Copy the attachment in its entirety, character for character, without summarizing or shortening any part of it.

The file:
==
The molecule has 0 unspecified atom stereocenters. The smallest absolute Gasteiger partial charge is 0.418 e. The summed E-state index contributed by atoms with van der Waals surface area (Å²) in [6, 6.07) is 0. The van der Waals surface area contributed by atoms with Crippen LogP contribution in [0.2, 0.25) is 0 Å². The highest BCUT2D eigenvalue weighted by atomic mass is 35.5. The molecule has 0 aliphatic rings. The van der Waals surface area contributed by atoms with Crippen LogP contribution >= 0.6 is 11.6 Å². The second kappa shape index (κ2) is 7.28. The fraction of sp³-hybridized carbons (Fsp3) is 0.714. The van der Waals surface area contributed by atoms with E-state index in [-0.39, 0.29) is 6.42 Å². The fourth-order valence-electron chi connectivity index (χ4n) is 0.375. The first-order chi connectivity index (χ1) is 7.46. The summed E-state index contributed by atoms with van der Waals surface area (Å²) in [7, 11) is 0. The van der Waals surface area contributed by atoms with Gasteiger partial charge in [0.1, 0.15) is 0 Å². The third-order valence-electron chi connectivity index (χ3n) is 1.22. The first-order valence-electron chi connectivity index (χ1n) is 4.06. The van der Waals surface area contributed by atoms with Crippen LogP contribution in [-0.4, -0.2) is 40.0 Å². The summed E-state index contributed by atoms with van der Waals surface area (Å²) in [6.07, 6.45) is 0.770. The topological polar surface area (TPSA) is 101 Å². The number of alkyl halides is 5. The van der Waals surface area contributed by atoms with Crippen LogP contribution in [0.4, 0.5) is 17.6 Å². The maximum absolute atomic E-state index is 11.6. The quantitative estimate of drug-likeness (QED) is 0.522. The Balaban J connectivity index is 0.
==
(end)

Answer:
The molecule has 0 unspecified atom stereocenters. The smallest absolute Gasteiger partial charge is 0.418 e. The summed E-state index contributed by atoms with van der Waals surface area (Å²) in [6, 6.07) is 0. The van der Waals surface area contributed by atoms with Crippen LogP contribution in [0.2, 0.25) is 0 Å². The highest BCUT2D eigenvalue weighted by atomic mass is 35.5. The molecule has 0 aliphatic rings. The van der Waals surface area contributed by atoms with Crippen LogP contribution >= 0.6 is 11.6 Å². The second kappa shape index (κ2) is 7.28. The fraction of sp³-hybridized carbons (Fsp3) is 0.714. The van der Waals surface area contributed by atoms with E-state index in [-0.39, 0.29) is 6.42 Å². The fourth-order valence-electron chi connectivity index (χ4n) is 0.375. The first-order chi connectivity index (χ1) is 7.46. The summed E-state index contributed by atoms with van der Waals surface area (Å²) in [7, 11) is 0. The van der Waals surface area contributed by atoms with Gasteiger partial charge in [0.1, 0.15) is 0 Å². The third-order valence-electron chi connectivity index (χ3n) is 1.22. The first-order valence-electron chi connectivity index (χ1n) is 4.06. The van der Waals surface area contributed by atoms with Crippen LogP contribution in [-0.4, -0.2) is 40.0 Å². The summed E-state index contributed by atoms with van der Waals surface area (Å²) in [6.07, 6.45) is 0.770. The topological polar surface area (TPSA) is 101 Å². The number of alkyl halides is 5. The van der Waals surface area contributed by atoms with Crippen LogP contribution in [0.4, 0.5) is 17.6 Å². The maximum absolute atomic E-state index is 11.6. The quantitative estimate of drug-likeness (QED) is 0.522. The Balaban J connectivity index is 0.